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seafloor organisms

Now You're Cooking

WHOI scientists Adam Soule, Dan Lizarralde, and Jeff Seewald used a device developed by WHOI engineer Marshall Swartz to gather high-resolution images of seafloor organisms in the Gulf of California in 2009. The presence of life forms—in this image, crusty bacterial mats, clams, and spindly tube worms—confirmed the existence of magma intrusions into sediments dozens of kilometers away from a spreading center, which is where magma intrusions usually occur. The ultra-hot magma cooked hydrocarbons out of the sediments, making the chemicals available as a source of nourishment for bacteria that form the base of the seafloor community. The finding hints at a previously unknown mechanism of crust formation.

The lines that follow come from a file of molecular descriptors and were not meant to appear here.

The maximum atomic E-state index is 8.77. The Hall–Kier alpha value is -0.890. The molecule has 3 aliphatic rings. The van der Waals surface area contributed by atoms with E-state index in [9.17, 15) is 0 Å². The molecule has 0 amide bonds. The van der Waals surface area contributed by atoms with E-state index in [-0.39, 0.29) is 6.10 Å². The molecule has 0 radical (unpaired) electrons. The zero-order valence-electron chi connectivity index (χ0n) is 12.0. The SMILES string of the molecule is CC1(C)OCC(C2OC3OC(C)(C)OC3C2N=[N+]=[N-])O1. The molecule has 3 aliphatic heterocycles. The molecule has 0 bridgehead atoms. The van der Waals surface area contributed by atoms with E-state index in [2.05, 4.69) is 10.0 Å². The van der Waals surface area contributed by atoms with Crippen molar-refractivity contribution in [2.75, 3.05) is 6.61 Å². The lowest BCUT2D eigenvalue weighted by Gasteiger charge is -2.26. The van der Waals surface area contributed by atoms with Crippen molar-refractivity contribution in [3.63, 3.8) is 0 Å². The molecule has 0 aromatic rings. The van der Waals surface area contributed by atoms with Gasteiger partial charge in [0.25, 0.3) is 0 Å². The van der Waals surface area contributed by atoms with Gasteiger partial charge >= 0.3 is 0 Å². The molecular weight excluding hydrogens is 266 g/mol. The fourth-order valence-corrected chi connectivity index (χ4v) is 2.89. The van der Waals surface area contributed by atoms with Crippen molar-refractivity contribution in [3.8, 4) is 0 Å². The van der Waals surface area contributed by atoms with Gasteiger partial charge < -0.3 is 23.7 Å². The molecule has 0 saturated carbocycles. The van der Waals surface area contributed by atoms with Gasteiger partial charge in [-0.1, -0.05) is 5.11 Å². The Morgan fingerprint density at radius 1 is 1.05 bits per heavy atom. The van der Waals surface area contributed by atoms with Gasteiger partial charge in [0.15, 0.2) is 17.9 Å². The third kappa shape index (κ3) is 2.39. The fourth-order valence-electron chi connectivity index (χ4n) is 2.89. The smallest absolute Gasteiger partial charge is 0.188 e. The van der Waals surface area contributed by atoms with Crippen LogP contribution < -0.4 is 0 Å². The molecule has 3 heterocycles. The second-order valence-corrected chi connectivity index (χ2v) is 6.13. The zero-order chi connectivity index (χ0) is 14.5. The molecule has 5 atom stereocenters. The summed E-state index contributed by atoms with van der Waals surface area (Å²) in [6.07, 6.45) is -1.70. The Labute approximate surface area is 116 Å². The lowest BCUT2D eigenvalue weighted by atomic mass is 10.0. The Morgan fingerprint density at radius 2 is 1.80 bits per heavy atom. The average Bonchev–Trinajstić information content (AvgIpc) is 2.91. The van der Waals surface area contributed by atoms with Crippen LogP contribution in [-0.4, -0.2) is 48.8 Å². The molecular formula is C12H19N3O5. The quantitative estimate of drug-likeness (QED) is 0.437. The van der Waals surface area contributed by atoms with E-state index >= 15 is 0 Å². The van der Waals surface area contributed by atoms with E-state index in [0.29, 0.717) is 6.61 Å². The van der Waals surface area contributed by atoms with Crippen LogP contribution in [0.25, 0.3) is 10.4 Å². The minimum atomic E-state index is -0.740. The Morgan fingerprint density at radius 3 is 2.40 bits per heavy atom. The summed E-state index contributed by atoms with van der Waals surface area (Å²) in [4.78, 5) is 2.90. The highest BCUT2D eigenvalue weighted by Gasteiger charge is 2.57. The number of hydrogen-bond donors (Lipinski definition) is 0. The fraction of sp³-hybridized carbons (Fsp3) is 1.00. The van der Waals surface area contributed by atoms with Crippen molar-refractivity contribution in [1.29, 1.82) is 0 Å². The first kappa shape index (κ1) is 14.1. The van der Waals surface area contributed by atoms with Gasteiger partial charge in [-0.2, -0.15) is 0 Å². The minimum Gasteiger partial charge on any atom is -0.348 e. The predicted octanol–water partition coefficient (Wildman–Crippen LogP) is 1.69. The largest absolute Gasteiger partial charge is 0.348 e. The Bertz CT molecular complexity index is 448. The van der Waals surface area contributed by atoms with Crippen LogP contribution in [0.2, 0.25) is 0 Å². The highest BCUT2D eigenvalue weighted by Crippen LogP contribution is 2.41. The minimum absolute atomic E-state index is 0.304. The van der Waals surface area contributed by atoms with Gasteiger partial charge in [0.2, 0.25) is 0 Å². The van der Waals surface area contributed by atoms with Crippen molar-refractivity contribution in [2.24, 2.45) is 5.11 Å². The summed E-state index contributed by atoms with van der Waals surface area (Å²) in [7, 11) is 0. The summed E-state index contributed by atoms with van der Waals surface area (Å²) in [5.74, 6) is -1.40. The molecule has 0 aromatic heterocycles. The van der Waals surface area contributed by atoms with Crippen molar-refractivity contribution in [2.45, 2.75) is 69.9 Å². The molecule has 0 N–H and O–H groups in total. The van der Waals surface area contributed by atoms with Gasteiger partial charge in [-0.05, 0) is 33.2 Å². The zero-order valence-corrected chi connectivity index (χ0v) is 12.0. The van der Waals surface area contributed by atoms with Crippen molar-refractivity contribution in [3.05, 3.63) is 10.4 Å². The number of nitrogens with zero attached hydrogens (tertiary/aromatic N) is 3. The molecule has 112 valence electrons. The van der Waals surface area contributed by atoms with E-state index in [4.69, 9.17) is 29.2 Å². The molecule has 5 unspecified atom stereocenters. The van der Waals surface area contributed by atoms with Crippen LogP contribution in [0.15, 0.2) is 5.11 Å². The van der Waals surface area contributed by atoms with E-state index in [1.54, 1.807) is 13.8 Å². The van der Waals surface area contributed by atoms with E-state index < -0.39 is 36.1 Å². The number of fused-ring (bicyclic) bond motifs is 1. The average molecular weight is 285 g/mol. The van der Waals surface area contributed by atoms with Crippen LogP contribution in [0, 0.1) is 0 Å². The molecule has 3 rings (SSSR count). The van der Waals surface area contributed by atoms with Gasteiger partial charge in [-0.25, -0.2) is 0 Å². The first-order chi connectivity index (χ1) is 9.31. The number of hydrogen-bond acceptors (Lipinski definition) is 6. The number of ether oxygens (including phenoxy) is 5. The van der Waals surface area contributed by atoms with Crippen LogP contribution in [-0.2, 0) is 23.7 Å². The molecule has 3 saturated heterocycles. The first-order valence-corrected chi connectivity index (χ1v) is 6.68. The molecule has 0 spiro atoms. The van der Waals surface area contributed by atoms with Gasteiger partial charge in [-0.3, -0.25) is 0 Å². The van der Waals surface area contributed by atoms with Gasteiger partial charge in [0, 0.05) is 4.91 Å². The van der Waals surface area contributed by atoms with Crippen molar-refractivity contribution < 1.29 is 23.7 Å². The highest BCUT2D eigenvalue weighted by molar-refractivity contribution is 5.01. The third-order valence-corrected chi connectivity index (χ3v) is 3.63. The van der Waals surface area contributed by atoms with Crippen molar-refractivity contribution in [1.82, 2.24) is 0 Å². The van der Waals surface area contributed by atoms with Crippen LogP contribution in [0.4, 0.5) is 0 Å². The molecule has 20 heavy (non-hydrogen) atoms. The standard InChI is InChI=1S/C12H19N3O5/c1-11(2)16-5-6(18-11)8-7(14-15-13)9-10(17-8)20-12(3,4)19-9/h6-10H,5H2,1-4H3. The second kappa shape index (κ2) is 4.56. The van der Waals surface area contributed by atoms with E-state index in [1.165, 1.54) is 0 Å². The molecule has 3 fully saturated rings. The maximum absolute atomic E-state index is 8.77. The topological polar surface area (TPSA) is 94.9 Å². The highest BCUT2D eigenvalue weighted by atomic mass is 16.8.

(Photo courtesy of Dan Lizarralde, Adam Soule, and Jeff Seewald, Woods Hole Oceanographic Institution)


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